Intention.js The next level in responsive design?

By , October 16th, 2013 , Tags: , , , 0 Comments

Responsive design is all the rage. Cope. In addition to media queries, exciting HTML constructs and various scripts there is now intention.js: HTML transformation for different output devices.

In simple words, and from a technical perspective it can be said that design media queries are used in Responsive to find out what resolution the site will be represented.Subsequently, any grids are moved, scaled or hidden. Made within this content grids adapt to the changing width of the elements.


In other words, if for example a smaller browser window, shrink the flexible images and superfluous elements – for example, a sidebar is hidden, while a two-or three-column layout to a single column. From a technical point of view must therefore be specified, in which breakpoints which design decisions must be made.
If the sidebar away or we shrink the . content container?

  • What happens in Landscape? We show the sidebar again or we can hide it?
  • How can we spend our images for retina display?

Intention.js in web development

Intention.js is a toolkit for Responsive design, and offers you an easy way to make restructure HTML for different devices. Impressive is that you can specify in the HTML, such as the DOM changes on different devices.

Put simply, you write in HTML a “template” and you are back intention.js specific HTML per resolution. Especially with the restructuring of DOM objects intention.js is just great. Thus Responsive design is no longer abstract but clear and easy to understand.

Various Darstellungsvariaten with different devices can be easily implemented. On the desktop you want your gallery can be represented as tiles, the tablet you want a full-screen and touch-enabled smartphone on the slideshow and you want all images to each other at 100 percent of the device-width? All this is no problem for intention.js.

How intention.js work?

This system can easily be thought of as like having two columns. The first pillar, consisting of so-called thresholds, defines the context in which a site is shown. Examples are: How wide is the viewport? Touch functionality is needed? Portrait or Landscape?

The second pillar is the manipulation of HTML attributes. Three different methods can be distinguished.

Manipulation of the CSS class

The simplest method is to manipulate the CSS class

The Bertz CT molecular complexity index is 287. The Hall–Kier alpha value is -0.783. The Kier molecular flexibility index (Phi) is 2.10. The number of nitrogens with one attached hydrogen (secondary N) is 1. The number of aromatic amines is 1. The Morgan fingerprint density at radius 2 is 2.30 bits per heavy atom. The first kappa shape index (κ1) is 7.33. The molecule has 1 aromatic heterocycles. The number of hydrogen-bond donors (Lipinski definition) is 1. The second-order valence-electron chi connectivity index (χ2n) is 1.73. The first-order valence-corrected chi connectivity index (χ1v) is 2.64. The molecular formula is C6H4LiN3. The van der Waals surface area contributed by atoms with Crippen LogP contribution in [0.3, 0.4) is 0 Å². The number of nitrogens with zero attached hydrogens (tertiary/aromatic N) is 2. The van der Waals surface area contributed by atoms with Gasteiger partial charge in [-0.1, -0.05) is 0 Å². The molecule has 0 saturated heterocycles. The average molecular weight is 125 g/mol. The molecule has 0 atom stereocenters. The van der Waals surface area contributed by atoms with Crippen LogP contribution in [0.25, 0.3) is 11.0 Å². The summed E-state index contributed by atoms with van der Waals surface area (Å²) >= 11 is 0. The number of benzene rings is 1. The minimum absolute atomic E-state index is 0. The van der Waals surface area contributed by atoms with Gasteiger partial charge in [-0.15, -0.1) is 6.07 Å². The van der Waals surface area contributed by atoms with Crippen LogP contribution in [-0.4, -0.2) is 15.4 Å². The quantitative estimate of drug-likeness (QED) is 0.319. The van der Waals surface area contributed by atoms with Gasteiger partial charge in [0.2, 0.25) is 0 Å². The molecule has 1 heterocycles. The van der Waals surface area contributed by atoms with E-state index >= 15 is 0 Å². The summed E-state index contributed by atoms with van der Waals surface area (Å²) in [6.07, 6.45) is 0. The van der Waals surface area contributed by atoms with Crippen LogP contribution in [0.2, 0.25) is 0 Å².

is to:


Manipulation of HTML attributes

This method offers a more specific manipulation than the previous method. It defines a base value, which is then adapted for a particular case. From the following snippet

is specifically for devices with Retina resolution:

This applies to all other resolutions:

The method “attribute manipulation” can also be used in conjunction with the manipulation of CSS classes. An example of this would be:

This snippet is from a corresponding CSS class for mobile devices, tablets, and desktop resolutions.

Manipulation of the document tree

The “placement manipulation,” the DOM allows you fundamental to be restructured for different devices.

This example makes the navigation per unit output to a different location:

Smartphone: The navigation is located on the footer .
Tablet: The navigation is located under the section .
Everything else: The navigation is located under the header .

Intention.js in use

The system relies on jQuery and Underscore.js. Intention.js minified needed only seven kilobytes, while all modern browsers support (up to IE 8). The next example shows you a little more extensive, as you can make generate three different source code from an HTML file.

As you can see, the href attribute in links can be addressed. Let’s look at the issue on an iPhone 5 at:

I especially like that the navigation has become touch-friendly – with one line of code. As is the representation of the image for retina displays. I like better so this proposed approach a native support  for “responsive images”:

The output of the same code on a tablet looks like this:

However, for desktop computers in the same site will be displayed as:

So you can with relatively little additional HTML markup very specific work for different resolutions or devices. But intention.js offers even more!

As already mentioned, is responsive to intention.js different predetermined intention.js of contexts. But they can also be defined yourself. This allows you to change the web project “live”, based on the scrolling behavior, the page views or time of day.

Example: In the following HTML snippet is given.

The corresponding context looks like this:

So that content can be presented depending on the time now. But how exactly does one own context or “Custom Axis” on?

Build a “Custom Axis” and the context

The structure consists of two different properties and functions. Briefly, an “axis” a measurable object or a collection of information, the context-group defines the units.Here, the entire construct:



Intention.js is interesting. Very much so. Can it revolutionize responsive design? Not likely in small web projects. But for larger projects I see some advantages, just convinced the simple restructuring of the DOM and the easy handling me. Of course – with UI systems such as bootstrap, you can create similar functionality, but also so fast and so complex? In intention.js it’s also not about UI, it’s about to deliver a different approach to responsive design – and that has it, also made in my opinion.

Special mention is the intention.js Documentation . The code is partially explained line by line, what makes you to start very simple. Take a look at the demos and convinced yourselves intention.js Will you use for your web projects?

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